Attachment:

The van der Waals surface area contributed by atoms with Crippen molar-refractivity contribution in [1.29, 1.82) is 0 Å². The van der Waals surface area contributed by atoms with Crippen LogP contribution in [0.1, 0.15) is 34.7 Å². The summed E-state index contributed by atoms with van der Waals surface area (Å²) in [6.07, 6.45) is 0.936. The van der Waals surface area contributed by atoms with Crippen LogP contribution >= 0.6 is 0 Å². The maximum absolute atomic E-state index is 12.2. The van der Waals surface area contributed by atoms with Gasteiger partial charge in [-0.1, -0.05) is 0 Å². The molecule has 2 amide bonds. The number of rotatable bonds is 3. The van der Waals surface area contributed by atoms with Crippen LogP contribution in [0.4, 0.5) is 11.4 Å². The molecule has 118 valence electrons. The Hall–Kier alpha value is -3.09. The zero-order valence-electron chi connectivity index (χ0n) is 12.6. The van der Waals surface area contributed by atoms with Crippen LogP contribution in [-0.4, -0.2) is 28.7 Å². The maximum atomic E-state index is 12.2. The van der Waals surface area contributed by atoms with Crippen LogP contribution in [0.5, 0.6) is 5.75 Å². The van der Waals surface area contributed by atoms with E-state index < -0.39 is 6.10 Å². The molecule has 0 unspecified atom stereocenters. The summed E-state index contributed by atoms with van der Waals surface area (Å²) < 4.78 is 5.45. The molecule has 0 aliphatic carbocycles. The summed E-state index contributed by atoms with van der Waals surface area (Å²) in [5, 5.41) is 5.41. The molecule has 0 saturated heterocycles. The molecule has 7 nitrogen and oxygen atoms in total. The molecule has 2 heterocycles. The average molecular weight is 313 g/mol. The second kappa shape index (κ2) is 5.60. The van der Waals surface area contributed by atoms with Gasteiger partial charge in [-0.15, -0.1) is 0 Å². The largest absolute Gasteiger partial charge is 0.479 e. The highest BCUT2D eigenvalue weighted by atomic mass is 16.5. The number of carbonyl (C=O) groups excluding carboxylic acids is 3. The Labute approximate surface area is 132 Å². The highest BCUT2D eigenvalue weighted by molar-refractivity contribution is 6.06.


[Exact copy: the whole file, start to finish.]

The van der Waals surface area contributed by atoms with Crippen molar-refractivity contribution in [1.29, 1.82) is 0 Å². The van der Waals surface area contributed by atoms with Crippen LogP contribution in [0.1, 0.15) is 34.7 Å². The summed E-state index contributed by atoms with van der Waals surface area (Å²) in [6.07, 6.45) is 0.936. The van der Waals surface area contributed by atoms with Crippen LogP contribution >= 0.6 is 0 Å². The maximum absolute atomic E-state index is 12.2. The van der Waals surface area contributed by atoms with Gasteiger partial charge in [-0.1, -0.05) is 0 Å². The molecule has 2 amide bonds. The number of rotatable bonds is 3. The van der Waals surface area contributed by atoms with Crippen LogP contribution in [0.4, 0.5) is 11.4 Å². The molecule has 118 valence electrons. The Hall–Kier alpha value is -3.09. The zero-order valence-electron chi connectivity index (χ0n) is 12.6. The van der Waals surface area contributed by atoms with Crippen LogP contribution in [-0.4, -0.2) is 28.7 Å². The maximum atomic E-state index is 12.2. The van der Waals surface area contributed by atoms with Crippen LogP contribution in [0.5, 0.6) is 5.75 Å². The van der Waals surface area contributed by atoms with E-state index < -0.39 is 6.10 Å². The molecule has 0 unspecified atom stereocenters. The summed E-state index contributed by atoms with van der Waals surface area (Å²) < 4.78 is 5.45. The molecule has 0 aliphatic carbocycles. The summed E-state index contributed by atoms with van der Waals surface area (Å²) in [5, 5.41) is 5.41. The molecule has 0 saturated heterocycles. The molecule has 7 nitrogen and oxygen atoms in total. The molecule has 2 heterocycles. The average molecular weight is 313 g/mol. The second kappa shape index (κ2) is 5.60. The van der Waals surface area contributed by atoms with Gasteiger partial charge in [-0.15, -0.1) is 0 Å². The largest absolute Gasteiger partial charge is 0.479 e. The highest BCUT2D eigenvalue weighted by atomic mass is 16.5. The number of carbonyl (C=O) groups excluding carboxylic acids is 3. The Labute approximate surface area is 132 Å². The highest BCUT2D eigenvalue weighted by molar-refractivity contribution is 6.06.